Australia’s official unemployment rate jumped from 7.1 per cent to 7.4 per cent in June as more people started actively looking for work.
The increase came despite more people regaining part-time work as restrictions eased.
Full-time employment fell by 38,100 people over the month and part-time employment increased by 249,000 people, according to the Australian Bureau of Statistics.
Meanwhile, official unemployment increased by 69,300 to 992,300 people, the highest number recorded since monthly records began in 1978.
This took the official jobless rate to a 22-year-high of 7.4 per cent, though Treasurer Josh Frydenberg has conceded the true rate is closer to 13.3 per cent.
Even though hundreds of thousands of workers regained jobs, the unemployment rate increased as the number of people counted in the labour force also increased.
This is because more people were actively looking for work – with the participation rate consequently increasing 1.3 percentage points to 64.0 per cent.
Bjorn Jarvis, head of labour statistics at the ABS, said the figures showed easing COVID restrictions had given the economy a boost.
But the numbers do not take into account the second wave of infections in Victoria.
“The easing of COVID-19 restrictions in June saw an extra 280,000 people in the labour force, with more people in employment, and more actively looking and available for work,” Mr Jarvis said.
Meanwhile, EY Oceania chief economist Jo Masters said the figures were better than expected, but would likely deteriorate in coming months.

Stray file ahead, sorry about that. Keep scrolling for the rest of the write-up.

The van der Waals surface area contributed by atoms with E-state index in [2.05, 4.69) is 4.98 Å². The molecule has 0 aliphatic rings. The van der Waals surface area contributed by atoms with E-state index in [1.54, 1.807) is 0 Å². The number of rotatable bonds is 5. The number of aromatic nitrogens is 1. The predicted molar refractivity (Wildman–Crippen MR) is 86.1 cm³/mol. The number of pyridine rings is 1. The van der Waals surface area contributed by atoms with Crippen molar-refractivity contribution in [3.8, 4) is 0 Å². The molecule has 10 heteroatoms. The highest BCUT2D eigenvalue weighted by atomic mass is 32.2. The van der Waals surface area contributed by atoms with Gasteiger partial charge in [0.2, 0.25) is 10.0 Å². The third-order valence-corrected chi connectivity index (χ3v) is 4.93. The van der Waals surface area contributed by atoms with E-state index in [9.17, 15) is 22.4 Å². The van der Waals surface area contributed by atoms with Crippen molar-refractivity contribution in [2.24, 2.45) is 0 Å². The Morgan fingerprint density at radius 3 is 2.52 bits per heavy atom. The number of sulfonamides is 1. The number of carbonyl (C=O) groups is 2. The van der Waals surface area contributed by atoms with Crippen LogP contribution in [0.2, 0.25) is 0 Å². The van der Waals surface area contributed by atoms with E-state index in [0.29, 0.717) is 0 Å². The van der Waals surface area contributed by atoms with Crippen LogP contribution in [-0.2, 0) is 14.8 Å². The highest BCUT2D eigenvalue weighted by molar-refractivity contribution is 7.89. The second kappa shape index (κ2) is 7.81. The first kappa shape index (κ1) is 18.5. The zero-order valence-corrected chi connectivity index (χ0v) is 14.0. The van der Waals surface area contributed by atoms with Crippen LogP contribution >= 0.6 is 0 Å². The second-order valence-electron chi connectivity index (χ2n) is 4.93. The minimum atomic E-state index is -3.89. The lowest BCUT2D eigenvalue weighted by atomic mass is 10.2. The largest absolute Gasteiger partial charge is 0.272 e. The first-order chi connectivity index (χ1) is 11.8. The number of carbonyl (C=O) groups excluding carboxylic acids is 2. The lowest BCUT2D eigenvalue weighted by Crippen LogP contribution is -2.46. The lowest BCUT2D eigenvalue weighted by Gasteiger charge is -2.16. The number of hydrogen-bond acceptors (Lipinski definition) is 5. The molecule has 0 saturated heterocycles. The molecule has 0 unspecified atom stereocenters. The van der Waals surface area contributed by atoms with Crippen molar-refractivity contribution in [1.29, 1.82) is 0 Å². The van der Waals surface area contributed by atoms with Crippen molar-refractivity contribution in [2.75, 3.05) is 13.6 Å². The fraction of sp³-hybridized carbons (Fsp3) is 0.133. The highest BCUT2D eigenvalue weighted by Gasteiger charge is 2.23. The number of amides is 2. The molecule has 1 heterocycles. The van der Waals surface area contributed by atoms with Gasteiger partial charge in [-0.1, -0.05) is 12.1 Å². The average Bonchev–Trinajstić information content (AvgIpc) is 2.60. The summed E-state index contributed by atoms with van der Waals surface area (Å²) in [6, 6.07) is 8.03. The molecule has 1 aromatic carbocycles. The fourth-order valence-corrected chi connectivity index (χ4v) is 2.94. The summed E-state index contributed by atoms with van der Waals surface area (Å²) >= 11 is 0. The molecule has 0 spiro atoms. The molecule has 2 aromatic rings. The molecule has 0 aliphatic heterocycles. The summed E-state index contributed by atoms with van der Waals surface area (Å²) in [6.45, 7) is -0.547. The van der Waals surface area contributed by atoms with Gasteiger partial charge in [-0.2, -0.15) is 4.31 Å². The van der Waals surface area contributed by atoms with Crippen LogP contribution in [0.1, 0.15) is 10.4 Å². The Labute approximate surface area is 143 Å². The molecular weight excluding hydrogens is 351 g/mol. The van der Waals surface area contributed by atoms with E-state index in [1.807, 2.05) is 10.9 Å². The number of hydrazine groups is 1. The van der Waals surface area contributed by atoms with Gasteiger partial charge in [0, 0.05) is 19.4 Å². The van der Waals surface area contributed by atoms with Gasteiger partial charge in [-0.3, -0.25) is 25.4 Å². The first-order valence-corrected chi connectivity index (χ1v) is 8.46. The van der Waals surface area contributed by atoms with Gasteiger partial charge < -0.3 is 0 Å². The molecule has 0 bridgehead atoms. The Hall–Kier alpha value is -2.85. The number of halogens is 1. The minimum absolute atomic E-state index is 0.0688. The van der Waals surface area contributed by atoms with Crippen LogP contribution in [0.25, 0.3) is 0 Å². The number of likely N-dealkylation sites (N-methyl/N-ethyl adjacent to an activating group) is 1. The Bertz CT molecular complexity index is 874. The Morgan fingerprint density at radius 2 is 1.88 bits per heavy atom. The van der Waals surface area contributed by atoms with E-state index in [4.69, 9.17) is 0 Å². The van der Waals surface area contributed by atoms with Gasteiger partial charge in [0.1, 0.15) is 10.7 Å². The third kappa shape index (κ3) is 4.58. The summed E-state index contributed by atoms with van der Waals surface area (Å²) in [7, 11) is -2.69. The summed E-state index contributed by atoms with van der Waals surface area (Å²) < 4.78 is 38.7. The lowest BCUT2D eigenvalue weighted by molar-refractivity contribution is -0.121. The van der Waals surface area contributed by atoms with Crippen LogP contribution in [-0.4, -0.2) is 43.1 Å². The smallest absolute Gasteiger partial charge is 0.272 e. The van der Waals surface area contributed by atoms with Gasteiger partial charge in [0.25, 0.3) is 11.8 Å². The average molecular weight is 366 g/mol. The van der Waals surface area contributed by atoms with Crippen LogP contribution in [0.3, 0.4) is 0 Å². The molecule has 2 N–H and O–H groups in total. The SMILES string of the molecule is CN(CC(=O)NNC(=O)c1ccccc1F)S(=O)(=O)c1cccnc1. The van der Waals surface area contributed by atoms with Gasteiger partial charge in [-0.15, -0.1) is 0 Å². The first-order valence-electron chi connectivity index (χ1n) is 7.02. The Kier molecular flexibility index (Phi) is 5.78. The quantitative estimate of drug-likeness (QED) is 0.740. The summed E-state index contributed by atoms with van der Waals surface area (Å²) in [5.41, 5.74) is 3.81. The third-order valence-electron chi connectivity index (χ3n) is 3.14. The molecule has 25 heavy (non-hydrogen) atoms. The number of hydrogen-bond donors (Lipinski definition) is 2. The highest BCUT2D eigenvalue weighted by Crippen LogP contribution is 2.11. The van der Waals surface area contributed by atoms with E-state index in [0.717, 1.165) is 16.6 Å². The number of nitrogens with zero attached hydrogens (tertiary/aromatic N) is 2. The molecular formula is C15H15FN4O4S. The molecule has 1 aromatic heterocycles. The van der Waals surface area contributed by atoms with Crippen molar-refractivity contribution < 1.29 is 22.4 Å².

“Firms are facing recessionary conditions,” she wrote in a note to clients.
“More people are likely to start to look for work as restrictions ease, the Melbourne lockdown will have an economic impact and, based on current policy, we expect many currently on JobKeeper (and so counted as employed) will move on to JobSeeker, and be counted as unemployed.”
Economists at National Australia Bank (NAB) expects the official unemployment rate to peak at 8 per cent, having revised down earlier forecasts following early success on the health front.
But these forecasts are predicated on a gradual phasing out of JobKeeper, rather than a sudden removal, and on the federal government not reverting the JobSeeker payment back to pre-crisis levels.
Meanwhile, Treasurer Josh Frydenberg said on Monday that the true unemployment rate was closer to 13.3 per cent, if the number of people working zero hours or who have lost jobs and given up searching for a replacement was taken into account.
The Treasurer will deliver an update to parliament on JobKeeper and the economy on July 23.